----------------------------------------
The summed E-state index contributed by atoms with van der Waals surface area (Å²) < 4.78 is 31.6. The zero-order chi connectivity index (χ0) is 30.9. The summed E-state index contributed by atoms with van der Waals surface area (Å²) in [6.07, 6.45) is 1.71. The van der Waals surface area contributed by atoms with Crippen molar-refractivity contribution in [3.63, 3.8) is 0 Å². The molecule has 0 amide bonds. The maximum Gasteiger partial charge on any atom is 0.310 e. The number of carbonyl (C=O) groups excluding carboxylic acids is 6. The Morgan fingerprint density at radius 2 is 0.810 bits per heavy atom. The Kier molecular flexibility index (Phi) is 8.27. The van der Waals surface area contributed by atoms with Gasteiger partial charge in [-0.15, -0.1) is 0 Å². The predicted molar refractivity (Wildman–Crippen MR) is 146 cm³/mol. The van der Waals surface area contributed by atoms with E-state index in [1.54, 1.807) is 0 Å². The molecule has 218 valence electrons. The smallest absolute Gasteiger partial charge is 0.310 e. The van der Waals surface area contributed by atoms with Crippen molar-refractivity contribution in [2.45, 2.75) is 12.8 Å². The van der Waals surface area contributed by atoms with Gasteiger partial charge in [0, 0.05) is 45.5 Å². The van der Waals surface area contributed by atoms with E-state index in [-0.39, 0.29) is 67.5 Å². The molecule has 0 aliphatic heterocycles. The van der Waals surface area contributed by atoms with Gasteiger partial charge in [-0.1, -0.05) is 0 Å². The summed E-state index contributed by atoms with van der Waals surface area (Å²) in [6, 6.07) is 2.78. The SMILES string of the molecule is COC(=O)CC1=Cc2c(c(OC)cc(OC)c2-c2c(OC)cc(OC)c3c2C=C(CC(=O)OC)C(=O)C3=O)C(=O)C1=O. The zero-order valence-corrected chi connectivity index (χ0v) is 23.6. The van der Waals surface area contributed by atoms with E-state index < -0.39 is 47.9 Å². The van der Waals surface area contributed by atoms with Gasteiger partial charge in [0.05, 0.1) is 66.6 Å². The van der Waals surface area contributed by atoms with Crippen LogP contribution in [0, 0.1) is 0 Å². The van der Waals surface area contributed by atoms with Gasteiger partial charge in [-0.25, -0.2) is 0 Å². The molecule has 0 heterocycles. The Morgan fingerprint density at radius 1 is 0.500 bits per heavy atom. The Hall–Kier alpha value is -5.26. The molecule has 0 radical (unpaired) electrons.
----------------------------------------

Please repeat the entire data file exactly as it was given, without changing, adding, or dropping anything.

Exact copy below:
The summed E-state index contributed by atoms with van der Waals surface area (Å²) < 4.78 is 31.6. The zero-order chi connectivity index (χ0) is 30.9. The summed E-state index contributed by atoms with van der Waals surface area (Å²) in [6.07, 6.45) is 1.71. The van der Waals surface area contributed by atoms with Crippen molar-refractivity contribution in [3.63, 3.8) is 0 Å². The molecule has 0 amide bonds. The maximum Gasteiger partial charge on any atom is 0.310 e. The number of carbonyl (C=O) groups excluding carboxylic acids is 6. The Morgan fingerprint density at radius 2 is 0.810 bits per heavy atom. The Kier molecular flexibility index (Phi) is 8.27. The van der Waals surface area contributed by atoms with Gasteiger partial charge in [-0.15, -0.1) is 0 Å². The predicted molar refractivity (Wildman–Crippen MR) is 146 cm³/mol. The van der Waals surface area contributed by atoms with E-state index in [1.54, 1.807) is 0 Å². The molecule has 218 valence electrons. The smallest absolute Gasteiger partial charge is 0.310 e. The van der Waals surface area contributed by atoms with Crippen molar-refractivity contribution in [2.45, 2.75) is 12.8 Å². The van der Waals surface area contributed by atoms with Gasteiger partial charge in [0, 0.05) is 45.5 Å². The van der Waals surface area contributed by atoms with E-state index in [-0.39, 0.29) is 67.5 Å². The molecule has 0 aliphatic heterocycles. The van der Waals surface area contributed by atoms with Gasteiger partial charge in [-0.1, -0.05) is 0 Å². The summed E-state index contributed by atoms with van der Waals surface area (Å²) in [6, 6.07) is 2.78. The SMILES string of the molecule is COC(=O)CC1=Cc2c(c(OC)cc(OC)c2-c2c(OC)cc(OC)c3c2C=C(CC(=O)OC)C(=O)C3=O)C(=O)C1=O. The zero-order valence-corrected chi connectivity index (χ0v) is 23.6. The van der Waals surface area contributed by atoms with E-state index < -0.39 is 47.9 Å². The van der Waals surface area contributed by atoms with Gasteiger partial charge in [0.05, 0.1) is 66.6 Å². The van der Waals surface area contributed by atoms with Crippen LogP contribution in [0, 0.1) is 0 Å². The van der Waals surface area contributed by atoms with Gasteiger partial charge in [-0.25, -0.2) is 0 Å². The molecule has 0 heterocycles. The Morgan fingerprint density at radius 1 is 0.500 bits per heavy atom. The Hall–Kier alpha value is -5.26. The molecule has 0 radical (unpaired) electrons.